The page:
The latest property price figures show house price growth is slowing down - annual house price inflation stands at -0.3%, up from -1.4% back in October 2023. House prices could continue to fall in 2024 if mortgage interest rates stay high, which will make it less affordable for many to get on the ladder. This will reduce buyer demand, putting downward pressure on house prices. Although some think prices will stay fairly stagnant for the rest of 2024, some think house prices will fall between 2-4% over the next 12 months. Last year, the Office For Budget Responsibility predicted that house prices would drop by as much as 10% between 2023 and 2025. However, some forecasts have been revised to show a positive outlook - property giant Knight Frank now expects house prices to rise this year instead, but only by 3%.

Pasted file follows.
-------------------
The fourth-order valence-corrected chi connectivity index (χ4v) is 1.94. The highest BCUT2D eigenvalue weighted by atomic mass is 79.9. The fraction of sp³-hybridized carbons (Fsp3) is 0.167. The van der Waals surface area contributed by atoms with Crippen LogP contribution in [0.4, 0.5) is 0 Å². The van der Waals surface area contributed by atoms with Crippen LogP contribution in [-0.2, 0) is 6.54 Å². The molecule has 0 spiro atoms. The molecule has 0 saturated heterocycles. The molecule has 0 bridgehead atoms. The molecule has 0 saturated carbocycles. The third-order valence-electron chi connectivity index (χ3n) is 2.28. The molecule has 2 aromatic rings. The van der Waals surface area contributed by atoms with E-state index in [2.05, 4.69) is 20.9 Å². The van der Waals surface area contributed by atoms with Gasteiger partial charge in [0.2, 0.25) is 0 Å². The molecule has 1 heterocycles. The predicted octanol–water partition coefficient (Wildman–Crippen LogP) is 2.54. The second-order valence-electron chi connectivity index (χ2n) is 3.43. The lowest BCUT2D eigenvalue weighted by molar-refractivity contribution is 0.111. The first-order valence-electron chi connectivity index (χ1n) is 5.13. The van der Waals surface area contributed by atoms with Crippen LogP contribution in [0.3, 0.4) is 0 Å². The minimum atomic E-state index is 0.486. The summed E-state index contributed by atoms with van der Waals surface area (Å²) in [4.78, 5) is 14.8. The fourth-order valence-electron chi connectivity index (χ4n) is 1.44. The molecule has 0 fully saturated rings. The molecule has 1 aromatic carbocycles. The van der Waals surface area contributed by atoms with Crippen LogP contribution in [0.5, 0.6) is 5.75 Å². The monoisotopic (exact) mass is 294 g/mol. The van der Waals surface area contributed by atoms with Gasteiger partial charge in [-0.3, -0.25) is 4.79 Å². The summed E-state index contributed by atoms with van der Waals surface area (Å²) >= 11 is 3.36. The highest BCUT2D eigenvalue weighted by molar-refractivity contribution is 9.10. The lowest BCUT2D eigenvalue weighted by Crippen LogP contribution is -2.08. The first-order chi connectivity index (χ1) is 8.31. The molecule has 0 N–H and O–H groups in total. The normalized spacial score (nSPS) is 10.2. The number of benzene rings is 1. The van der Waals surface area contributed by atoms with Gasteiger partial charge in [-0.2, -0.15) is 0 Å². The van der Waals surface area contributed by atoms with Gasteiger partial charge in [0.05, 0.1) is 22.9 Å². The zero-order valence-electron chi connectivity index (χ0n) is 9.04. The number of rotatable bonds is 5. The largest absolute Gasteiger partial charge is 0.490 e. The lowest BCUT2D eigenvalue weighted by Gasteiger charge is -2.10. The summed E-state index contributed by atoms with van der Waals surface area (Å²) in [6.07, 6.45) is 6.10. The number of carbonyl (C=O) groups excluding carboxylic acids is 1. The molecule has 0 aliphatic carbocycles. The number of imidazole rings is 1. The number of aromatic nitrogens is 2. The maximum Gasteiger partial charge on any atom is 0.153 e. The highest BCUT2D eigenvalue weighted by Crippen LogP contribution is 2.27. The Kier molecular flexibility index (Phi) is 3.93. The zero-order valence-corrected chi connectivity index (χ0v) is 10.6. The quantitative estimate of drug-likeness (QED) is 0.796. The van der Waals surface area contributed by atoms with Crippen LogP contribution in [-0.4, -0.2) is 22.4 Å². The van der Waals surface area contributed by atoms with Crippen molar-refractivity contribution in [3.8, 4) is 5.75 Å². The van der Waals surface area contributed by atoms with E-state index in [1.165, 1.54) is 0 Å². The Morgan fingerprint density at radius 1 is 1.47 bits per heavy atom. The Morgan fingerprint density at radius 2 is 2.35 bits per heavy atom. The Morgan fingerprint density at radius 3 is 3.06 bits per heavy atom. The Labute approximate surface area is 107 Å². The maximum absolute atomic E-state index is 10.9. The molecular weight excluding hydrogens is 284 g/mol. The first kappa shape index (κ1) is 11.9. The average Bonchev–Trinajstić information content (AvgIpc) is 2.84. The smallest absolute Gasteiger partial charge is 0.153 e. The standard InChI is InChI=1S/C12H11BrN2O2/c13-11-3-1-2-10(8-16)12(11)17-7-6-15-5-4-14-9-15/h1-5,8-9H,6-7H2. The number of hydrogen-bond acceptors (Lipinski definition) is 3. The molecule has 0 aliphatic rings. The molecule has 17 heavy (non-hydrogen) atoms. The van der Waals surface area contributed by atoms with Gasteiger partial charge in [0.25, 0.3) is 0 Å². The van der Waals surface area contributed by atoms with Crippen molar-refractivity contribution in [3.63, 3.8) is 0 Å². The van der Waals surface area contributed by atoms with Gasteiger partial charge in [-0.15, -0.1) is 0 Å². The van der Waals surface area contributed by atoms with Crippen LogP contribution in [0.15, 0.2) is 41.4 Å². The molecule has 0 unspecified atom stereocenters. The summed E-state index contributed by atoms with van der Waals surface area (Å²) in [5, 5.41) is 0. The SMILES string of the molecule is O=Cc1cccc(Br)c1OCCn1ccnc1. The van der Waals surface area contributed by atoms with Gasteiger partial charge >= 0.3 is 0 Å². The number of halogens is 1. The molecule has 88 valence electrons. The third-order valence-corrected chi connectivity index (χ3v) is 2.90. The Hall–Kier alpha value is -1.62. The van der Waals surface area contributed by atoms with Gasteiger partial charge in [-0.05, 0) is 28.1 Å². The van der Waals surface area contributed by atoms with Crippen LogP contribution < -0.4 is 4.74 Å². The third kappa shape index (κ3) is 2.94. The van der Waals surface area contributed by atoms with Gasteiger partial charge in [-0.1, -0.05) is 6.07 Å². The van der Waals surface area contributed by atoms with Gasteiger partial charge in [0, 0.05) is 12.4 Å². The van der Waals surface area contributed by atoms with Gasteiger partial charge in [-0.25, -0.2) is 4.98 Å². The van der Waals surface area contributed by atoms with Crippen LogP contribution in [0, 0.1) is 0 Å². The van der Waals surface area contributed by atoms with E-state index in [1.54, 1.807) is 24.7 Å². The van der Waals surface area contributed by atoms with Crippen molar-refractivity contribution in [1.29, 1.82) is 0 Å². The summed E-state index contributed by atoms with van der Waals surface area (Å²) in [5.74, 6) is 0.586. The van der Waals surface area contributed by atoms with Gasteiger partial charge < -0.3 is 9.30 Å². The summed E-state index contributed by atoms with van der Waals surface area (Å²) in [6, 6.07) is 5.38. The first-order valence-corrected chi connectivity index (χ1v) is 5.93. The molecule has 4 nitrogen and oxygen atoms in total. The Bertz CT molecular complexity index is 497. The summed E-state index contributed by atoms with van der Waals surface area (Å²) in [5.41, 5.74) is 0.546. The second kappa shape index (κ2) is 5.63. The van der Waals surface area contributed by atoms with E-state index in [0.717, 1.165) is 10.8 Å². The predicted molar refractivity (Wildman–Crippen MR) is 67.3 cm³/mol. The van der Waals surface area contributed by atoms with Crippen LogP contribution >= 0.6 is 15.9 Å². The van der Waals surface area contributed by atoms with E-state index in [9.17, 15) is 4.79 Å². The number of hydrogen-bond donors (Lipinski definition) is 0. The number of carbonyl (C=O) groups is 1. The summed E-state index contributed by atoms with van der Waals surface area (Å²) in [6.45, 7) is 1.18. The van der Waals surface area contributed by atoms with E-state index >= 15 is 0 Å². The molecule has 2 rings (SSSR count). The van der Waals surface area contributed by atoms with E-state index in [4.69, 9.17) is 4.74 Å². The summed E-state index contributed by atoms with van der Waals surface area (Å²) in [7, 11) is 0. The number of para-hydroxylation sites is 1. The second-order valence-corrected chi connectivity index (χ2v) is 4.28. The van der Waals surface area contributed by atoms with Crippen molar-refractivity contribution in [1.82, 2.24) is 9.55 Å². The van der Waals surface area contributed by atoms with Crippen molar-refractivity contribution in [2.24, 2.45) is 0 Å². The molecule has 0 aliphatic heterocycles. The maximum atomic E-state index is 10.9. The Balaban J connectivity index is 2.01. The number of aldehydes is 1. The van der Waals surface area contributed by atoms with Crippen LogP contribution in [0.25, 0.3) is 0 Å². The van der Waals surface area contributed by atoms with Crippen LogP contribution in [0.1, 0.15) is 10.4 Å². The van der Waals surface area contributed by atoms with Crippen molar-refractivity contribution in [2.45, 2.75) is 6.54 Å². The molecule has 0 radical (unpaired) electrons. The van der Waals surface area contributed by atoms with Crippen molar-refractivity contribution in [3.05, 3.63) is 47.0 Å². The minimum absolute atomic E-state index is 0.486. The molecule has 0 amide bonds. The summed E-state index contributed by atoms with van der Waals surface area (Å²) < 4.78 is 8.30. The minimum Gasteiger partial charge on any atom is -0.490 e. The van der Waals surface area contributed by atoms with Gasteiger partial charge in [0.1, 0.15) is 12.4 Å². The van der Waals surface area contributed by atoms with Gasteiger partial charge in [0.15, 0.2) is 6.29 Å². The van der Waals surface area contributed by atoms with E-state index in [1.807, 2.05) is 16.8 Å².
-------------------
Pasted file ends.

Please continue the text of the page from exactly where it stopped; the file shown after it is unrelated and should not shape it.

If house prices and mortgage rates continue to fall, this could make it easier for first-time buyers to finally get their foot in the door - particularly those who make the most of innovative first-time buyer schemes or have family support

However, it’s impossible to predict what will happen over the next year. Political events, such as the UK election, could impact what help there is for first-time buyers, while hostilities in other countries could have a knock-on impact on UK inflation, for example by disrupting supply chains.

Learn more: House price and mortgage predictions for 2024

“It’s set to be an interesting year. Inflation is already cooling, which should cause rates to fall more, especially if the base rate does reduce as expected. However, there are other events which could impact this - the US and UK elections, as well as the hostilities in Ukraine, Gaza and Yemen.”